My morning can of Diet Coke: From my cold, dead hand!

I suspect that if I were to yank my own pancreas out at this exact moment, it would resemble that hard chunk of amber from “Jurassic Park” — the one with the mosquito preserved inside from which they extracted the dinosaur DNA.

It’s not my liver I’m worried about.

After all, the fact that I don’t drink was once made embarrassingly evident at a TGI Fridays, when I may or may not have gotten buzzed from a single strawberry daiquiri. (My wife claims I kept “giggling like a little girl.” I claim I was merely demonstrating the mating call of a dominant male aardwolf.)

Likewise, I don’t smoke, so my lungs should theoretically still be nice and pink.

But I’m a soda fiend.

Specifically, a Diet Coke addict.

With each 12-ounce can of diet pop, I can practically feel the pickling of various internal organs.

I have various Facebook friends who are constantly posting things about the “dangers” of diet pop. Even though the National Cancer Institute — what do they know? — has stated there’s no evidence that artificial sweeteners like aspartame are associated with cancer, I’m continually made to feel like what I’m drinking is more akin to Agent Orange than an actual beverage.

Then again, when you look at the back of the can to see the warning, “PHENYLKETONURICS: CONTAINS PHENYLALANINE,” it sorta gives you pause.

The sound of my first can being cracked open at 8:15 a.m. might actually be the sound of a man slowly being rendered impotent.

That, and “phenylketonurics” just sounds like something that was either sprayed on the Ho Chi Minh Trail to keep the jungle from growing or else is some kind of nuclear by-product that they keep buried underneath the desert.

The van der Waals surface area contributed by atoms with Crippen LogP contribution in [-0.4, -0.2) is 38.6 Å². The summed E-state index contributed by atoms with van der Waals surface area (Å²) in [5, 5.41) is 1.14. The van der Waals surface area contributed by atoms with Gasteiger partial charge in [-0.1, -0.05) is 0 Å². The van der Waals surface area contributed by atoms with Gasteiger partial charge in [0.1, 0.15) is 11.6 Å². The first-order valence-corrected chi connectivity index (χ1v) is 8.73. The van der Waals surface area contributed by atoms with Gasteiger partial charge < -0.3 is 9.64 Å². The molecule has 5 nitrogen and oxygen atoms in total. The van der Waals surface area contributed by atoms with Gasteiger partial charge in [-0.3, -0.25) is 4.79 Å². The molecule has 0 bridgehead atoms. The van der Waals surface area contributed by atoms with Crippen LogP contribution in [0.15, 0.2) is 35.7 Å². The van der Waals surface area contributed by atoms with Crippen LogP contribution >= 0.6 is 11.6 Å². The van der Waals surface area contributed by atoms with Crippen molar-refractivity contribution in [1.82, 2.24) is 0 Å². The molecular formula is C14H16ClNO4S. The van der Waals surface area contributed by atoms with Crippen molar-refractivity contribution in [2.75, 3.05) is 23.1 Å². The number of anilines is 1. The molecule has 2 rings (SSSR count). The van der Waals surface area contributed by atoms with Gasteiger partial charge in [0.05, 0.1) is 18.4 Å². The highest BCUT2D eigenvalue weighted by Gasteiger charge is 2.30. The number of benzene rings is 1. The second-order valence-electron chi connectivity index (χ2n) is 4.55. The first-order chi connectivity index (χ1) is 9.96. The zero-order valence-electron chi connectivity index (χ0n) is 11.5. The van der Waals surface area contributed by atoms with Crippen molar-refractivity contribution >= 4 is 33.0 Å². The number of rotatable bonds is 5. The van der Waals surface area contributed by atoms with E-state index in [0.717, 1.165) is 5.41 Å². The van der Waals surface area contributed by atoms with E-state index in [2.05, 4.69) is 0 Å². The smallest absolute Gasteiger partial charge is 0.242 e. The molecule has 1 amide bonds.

Until the government — and we can always trust the government, right? — says otherwise, I’ll leave it to my son to join the class-action lawsuit after I’m dead. (I mean, surely those lawyers who represent victims of mesothelioma are going to need something to do in a few years once everyone who ever ingested asbestos is gone.)

My son, who’s now 6, will one day recall under oath his dad’s tragic, final days, when his father’s skin had turned a bizarre shade of caramel and when the aspartame had changed his sense of taste so dramatically that he frequently could be found sucking the nectar out of hummingbird feeders.

In the court of public opinion, at least, aspartame is so bad for you that you’re better off spraying Deep Woods Off! straight into your mouth.

Until Deep Woods Off! contains caffeine, that’s personally not an option.

PepsiCo within the past week announced it’s removing aspartame from Diet Pepsi in the U.S., regardless of the science, in favor of sucralose and acesulfame potassium. The mere presence of aspartame, apparently, is to blame for a decline in sales of diet pop.

Well, do you know who else once removed aspartame from soft drinks?

The Nazis.

(OK, they didn’t really. It just sounded like a powerful statement.)

I brought a can of Diet Coke to my son’s soccer game at Kelso Park on Monday night. In fact, it was the only drink we had on hand when his coach told the players to take a timeout and go get a drink.

Every other parent had a bottle of water on standby or some kind of neon-colored sport drink.

I had my Diet Coke.

“Dad, can I have a drink of your Coke?” my son asked.

As he took a swig, I was immediately reminded of that old John Belushi sketch from “Saturday Night Live” where he plays an Olympic athlete who credits his success to Little Chocolate Donuts — “the donuts of champions” — all while smoking.

As George Carlin professed in his last stand-up special, “It’s all bad for ya.”

Then again, both of those guys are dead.

A whole host of people on the Internet would have you believe that all pop in general  — not just diet soda — is actually made by Monsanto in some secret volcano lair alongside pink hamburger slime, microwave popcorn and various genetically modified organisms.

But did you know that Warren Buffett drinks at least five Cokes a day?

He said as much in a February interview with Fortune.

He’s 84 and the third-richest man in the world.

God bless him.

When he finally kicks off, it’s my sincere hope his pancreas goes on a traveling exhibit.

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